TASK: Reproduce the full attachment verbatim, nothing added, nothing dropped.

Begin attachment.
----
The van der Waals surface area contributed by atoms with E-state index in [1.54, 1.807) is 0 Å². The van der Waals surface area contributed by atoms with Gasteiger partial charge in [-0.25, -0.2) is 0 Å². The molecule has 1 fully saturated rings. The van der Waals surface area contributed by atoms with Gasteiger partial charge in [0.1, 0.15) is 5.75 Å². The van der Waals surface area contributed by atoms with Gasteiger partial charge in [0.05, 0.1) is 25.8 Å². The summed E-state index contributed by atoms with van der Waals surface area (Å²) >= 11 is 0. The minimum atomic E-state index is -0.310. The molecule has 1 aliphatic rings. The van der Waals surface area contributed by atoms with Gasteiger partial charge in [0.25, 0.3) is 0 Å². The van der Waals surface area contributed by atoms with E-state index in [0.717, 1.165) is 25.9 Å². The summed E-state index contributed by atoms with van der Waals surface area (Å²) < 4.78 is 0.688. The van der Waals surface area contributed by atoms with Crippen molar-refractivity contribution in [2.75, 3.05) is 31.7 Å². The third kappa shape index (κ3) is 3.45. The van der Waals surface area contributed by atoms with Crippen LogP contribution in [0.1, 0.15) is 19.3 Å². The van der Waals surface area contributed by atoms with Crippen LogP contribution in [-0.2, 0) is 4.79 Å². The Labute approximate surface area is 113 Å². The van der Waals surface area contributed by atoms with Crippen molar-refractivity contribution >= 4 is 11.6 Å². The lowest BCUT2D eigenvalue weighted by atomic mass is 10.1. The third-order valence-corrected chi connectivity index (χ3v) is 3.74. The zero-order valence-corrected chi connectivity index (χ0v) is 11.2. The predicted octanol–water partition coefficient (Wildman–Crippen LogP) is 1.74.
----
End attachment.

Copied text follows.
The van der Waals surface area contributed by atoms with E-state index in [1.54, 1.807) is 0 Å². The van der Waals surface area contributed by atoms with Gasteiger partial charge in [-0.25, -0.2) is 0 Å². The molecule has 1 fully saturated rings. The van der Waals surface area contributed by atoms with Gasteiger partial charge in [0.1, 0.15) is 5.75 Å². The van der Waals surface area contributed by atoms with Gasteiger partial charge in [0.05, 0.1) is 25.8 Å². The summed E-state index contributed by atoms with van der Waals surface area (Å²) >= 11 is 0. The minimum atomic E-state index is -0.310. The molecule has 1 aliphatic rings. The van der Waals surface area contributed by atoms with Gasteiger partial charge in [0.25, 0.3) is 0 Å². The van der Waals surface area contributed by atoms with E-state index in [0.717, 1.165) is 25.9 Å². The summed E-state index contributed by atoms with van der Waals surface area (Å²) < 4.78 is 0.688. The van der Waals surface area contributed by atoms with Crippen molar-refractivity contribution in [2.75, 3.05) is 31.7 Å². The third kappa shape index (κ3) is 3.45. The van der Waals surface area contributed by atoms with Crippen LogP contribution in [0.1, 0.15) is 19.3 Å². The van der Waals surface area contributed by atoms with Crippen LogP contribution in [-0.2, 0) is 4.79 Å². The Labute approximate surface area is 113 Å². The van der Waals surface area contributed by atoms with Crippen molar-refractivity contribution >= 4 is 11.6 Å². The lowest BCUT2D eigenvalue weighted by atomic mass is 10.1. The third-order valence-corrected chi connectivity index (χ3v) is 3.74. The zero-order valence-corrected chi connectivity index (χ0v) is 11.2. The predicted octanol–water partition coefficient (Wildman–Crippen LogP) is 1.74.